All Of The Sudden?

Sometimes the wheels come off your life all at once and it seems like something awful came out of nowhere to ruin things for you.

While it can happen, life very rarely happens that way. Most often we ignore warning signs, hoping that problems will “just go away”.

Over time we lose a slow war of attrition with age and relationship. While we are tempted to focus on the easier, more superficial concerns of our life the larger, more pressing and dangerous issues are building towards a tipping point.

Many people wait until they are incapacitated before they see a doctor. While they have sneaking suspicions that something isn’t right, they don’t act on their concerns for fear that something really awful may be wrong with them. By the time they get to the place where they are willing to act, it’s usually way too late in the game…

You knew I was talking about the Lakers all along right?

Last week I posted about what Blazer fans could do to step up their game. It was mostly about objectivity. The objective reader tolerated it, those who lacked objectivity it hated it.

Having objectivity is hard to achieve when you are a fan of a certain team. This is because you don’t learn objectivity while your team is good, you learn it during the lean years.

Objectivity is built during the years immediately following your teams most successful period. This is when you learn just how quickly stars age and teams lose their ability to “hear” a coach… while cohesion crumbles.

This is when most fans quit following their team. They stop paying attention for about 7 years. They wait until the team is rebuilt and then they return in droves once the winning begins… Because they want to enjoy, not learn from, the Nick Van Excel Lakers, the “jailBlazers”, or this year’s Cavaliers.

Most often people don’t learn objectivity for two reasons: It’s difficult, and they don’t really want it. Part of the problem of having objectivity is that it ruins your ability to blindly enjoy your success in the moment.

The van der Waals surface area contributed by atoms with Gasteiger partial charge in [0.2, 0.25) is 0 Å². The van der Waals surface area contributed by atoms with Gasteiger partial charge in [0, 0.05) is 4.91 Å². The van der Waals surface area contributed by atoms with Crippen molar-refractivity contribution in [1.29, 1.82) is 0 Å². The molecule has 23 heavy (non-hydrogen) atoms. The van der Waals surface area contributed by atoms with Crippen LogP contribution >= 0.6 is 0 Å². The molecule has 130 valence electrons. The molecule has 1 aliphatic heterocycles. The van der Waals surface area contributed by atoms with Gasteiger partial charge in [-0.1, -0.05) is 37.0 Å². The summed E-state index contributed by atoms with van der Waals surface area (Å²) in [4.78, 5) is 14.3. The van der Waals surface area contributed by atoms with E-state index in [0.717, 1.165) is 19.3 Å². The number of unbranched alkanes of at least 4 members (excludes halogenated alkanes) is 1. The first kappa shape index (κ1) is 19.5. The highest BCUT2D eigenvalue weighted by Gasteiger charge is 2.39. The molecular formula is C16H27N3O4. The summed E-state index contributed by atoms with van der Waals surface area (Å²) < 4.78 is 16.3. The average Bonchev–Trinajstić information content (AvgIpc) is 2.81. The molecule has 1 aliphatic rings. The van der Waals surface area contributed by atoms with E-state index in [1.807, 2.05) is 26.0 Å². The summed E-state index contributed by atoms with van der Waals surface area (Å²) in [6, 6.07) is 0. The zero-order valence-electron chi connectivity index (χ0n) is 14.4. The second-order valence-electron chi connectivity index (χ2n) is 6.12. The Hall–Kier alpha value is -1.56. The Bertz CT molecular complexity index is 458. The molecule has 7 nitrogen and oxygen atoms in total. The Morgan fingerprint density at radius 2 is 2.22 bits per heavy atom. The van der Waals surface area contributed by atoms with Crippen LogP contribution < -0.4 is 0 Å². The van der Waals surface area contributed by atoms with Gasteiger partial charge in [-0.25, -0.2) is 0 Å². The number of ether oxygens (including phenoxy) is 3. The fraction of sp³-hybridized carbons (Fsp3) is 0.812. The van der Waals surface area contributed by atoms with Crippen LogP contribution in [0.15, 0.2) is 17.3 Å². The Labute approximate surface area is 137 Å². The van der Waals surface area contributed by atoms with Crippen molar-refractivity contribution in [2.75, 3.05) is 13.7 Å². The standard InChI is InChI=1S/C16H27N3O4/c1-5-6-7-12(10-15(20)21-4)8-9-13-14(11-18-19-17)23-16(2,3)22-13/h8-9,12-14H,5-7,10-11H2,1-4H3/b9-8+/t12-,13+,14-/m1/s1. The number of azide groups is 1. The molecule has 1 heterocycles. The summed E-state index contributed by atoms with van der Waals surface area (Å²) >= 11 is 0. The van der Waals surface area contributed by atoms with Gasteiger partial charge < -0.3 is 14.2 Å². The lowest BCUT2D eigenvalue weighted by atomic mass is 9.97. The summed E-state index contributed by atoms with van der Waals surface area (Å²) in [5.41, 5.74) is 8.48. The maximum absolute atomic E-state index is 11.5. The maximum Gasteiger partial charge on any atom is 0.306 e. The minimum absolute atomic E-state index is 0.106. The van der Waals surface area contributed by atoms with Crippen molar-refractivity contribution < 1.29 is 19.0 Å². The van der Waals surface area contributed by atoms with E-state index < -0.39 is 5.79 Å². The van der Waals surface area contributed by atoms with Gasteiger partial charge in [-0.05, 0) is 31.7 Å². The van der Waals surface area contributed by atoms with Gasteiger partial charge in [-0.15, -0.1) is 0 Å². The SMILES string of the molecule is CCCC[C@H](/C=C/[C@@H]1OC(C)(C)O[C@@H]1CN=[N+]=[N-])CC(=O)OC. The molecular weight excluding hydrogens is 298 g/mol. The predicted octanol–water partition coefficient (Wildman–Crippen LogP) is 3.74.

Objectivity means that you don’t trust your team in the playoffs even though they have one of the best regular season records. It means that you watch your star players treat their teammates and fans poorly, with an understanding that it’s going to have consequences down the road.

These hints kill a playoff buzz faster than poor shooting or Steve Blake’s chicken pox.

In these moments the average fan of ANY team, the populist, starts complaining about reffing and “star treatment”. They make accusations about conspiracy theories and gambling implications, but this is fiddling with the easy superficialities.

The hard truth is that when the wheels come off, and they do for all but one team each year, the team wasn’t good enough. The signs were there all year and you didn’t have, or want, the objectivity to have seen it coming.

I became a Laker fan during the Pat Riley era, but I stayed a fan through the Del Harris and Mike Dunleavy eras. This is how I had the objectivity to know that:

-When they no longer needed each other for rings, Kobe & Pau would end up just like Kobe & Shaq.

-If you can’t defend a point guard, you can’t play defense.

-If Dennis Rodman’s crazy eventually wore everybody around him down, so would Ron’s.

-If you still need a coach to “motivate” you, you aren’t really a professional.

-Length only helps you when you want to rebound and play defense… As opposed to shoot.

-A sixth man should be a role player, not someone too distracted to be a starter.

-You can’t “trust” a jerk to play nice… Ever.